Even as The Economist paints a very bleak future for professionals in its latest issue, speaking of how advances in technology are creating substitutes for the white-collar workforce, machine replacing labour is getting all too common at the blue-collar level. Mining giant Rio Tinto has rolled out fully automated truck fleets at two of its mines in Western Australia. Apart from the driverless trucks, the company, reports the Financial Times, is running trials of driverless trains and autonomous drills, to cut costs—with the global commodities slump, automation is proving quite fruitful for Rio Tinto. The company says the autonomous trucks outperform its manned fleet by almost 12%. With such productivity gains, there is no reason why companies wouldn’t push for greater automation.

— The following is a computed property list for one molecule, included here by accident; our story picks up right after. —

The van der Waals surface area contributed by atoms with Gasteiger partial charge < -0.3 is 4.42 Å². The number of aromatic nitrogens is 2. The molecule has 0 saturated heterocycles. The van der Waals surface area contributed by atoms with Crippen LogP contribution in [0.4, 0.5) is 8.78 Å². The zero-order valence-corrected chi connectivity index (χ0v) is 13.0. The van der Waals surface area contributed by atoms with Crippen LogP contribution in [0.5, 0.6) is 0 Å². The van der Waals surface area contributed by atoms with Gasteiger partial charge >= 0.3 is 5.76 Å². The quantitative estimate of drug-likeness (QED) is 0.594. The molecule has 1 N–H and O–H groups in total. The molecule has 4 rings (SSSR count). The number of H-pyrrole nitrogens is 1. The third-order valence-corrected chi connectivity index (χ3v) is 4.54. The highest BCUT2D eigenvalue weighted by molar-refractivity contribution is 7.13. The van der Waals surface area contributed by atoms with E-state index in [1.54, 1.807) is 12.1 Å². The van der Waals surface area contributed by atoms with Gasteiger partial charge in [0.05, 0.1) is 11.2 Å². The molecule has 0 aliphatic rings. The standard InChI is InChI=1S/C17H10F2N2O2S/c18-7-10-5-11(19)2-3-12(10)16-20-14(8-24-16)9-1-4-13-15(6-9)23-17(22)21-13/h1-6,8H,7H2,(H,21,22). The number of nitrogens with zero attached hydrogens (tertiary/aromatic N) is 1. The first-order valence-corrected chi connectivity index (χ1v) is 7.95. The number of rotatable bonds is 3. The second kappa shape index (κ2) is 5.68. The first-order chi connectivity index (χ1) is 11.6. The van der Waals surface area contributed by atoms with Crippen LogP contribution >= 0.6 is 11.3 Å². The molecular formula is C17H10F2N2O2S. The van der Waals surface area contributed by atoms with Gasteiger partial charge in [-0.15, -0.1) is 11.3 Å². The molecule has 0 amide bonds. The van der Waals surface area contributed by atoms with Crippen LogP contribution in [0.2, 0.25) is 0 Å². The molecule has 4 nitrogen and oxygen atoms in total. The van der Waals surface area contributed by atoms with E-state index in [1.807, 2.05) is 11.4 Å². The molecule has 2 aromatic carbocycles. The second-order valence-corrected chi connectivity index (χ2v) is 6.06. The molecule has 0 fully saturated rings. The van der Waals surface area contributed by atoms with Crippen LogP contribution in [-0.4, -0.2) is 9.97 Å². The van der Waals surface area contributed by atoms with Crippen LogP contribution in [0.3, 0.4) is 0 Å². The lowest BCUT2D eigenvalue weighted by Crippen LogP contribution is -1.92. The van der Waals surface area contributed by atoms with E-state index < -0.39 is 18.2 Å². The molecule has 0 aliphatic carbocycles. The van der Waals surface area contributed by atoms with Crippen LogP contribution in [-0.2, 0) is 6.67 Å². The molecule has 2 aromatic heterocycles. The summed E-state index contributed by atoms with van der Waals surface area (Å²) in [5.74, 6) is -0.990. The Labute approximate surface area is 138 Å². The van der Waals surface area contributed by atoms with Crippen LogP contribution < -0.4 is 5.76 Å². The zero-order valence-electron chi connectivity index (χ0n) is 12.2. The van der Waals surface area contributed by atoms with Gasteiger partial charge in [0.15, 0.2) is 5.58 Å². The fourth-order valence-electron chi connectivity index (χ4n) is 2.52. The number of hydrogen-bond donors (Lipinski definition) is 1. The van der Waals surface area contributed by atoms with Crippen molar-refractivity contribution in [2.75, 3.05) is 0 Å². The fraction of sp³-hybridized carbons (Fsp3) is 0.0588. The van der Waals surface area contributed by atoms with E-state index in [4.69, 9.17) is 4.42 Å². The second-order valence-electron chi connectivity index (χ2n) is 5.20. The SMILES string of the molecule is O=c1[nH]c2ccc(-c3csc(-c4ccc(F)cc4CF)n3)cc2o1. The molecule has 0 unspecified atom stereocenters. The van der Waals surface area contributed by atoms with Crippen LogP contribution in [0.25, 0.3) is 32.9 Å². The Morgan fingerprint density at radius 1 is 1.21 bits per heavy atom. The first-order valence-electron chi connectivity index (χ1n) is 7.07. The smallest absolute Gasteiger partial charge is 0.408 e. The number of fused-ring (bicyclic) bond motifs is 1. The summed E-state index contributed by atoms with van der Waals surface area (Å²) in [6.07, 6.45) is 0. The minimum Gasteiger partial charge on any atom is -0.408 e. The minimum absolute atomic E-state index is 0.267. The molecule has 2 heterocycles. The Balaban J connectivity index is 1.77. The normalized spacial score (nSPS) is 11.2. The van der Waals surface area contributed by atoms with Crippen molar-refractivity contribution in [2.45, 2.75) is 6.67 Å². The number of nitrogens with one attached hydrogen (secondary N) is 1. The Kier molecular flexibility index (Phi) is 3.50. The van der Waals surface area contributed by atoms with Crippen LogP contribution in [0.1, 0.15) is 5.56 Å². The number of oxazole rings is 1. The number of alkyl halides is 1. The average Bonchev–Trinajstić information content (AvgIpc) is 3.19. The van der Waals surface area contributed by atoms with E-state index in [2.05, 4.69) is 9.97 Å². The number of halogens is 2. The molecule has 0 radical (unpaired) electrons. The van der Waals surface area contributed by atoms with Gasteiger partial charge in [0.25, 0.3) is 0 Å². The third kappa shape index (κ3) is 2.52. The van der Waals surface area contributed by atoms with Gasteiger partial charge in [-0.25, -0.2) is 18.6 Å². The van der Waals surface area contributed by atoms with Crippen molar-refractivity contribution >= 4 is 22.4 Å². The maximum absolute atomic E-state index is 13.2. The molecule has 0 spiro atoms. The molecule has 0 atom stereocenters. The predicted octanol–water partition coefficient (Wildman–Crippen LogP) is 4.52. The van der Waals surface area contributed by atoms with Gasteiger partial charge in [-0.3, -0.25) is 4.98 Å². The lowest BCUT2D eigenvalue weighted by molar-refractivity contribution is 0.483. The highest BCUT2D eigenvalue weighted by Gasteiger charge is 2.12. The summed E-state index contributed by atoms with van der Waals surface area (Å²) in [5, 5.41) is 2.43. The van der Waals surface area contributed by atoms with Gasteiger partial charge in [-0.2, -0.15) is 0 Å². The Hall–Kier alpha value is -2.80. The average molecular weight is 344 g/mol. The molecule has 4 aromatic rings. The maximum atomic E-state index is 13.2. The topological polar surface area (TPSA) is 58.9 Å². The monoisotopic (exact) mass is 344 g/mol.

From car manufacturing to medicine, machines, software and even artificial intelligence are taking up functions carried out by humans. Already, bits of software are beating experienced legal personnel at predicting the outcome of patent cases in the US Supreme Court. Knowledge Integration Toolkit (KniT), a collaboration between a US-based med school and IBM, is generating research hypotheses scanning a medical literature database that could put varsity libraries to shame. That means increasingly there would be less work available and, whatever will be, could require highly specialised knowledge or skills. That is where the challenge lies—creating such high-level skilling and training infrastructure and then finding gainful employment for those skilled.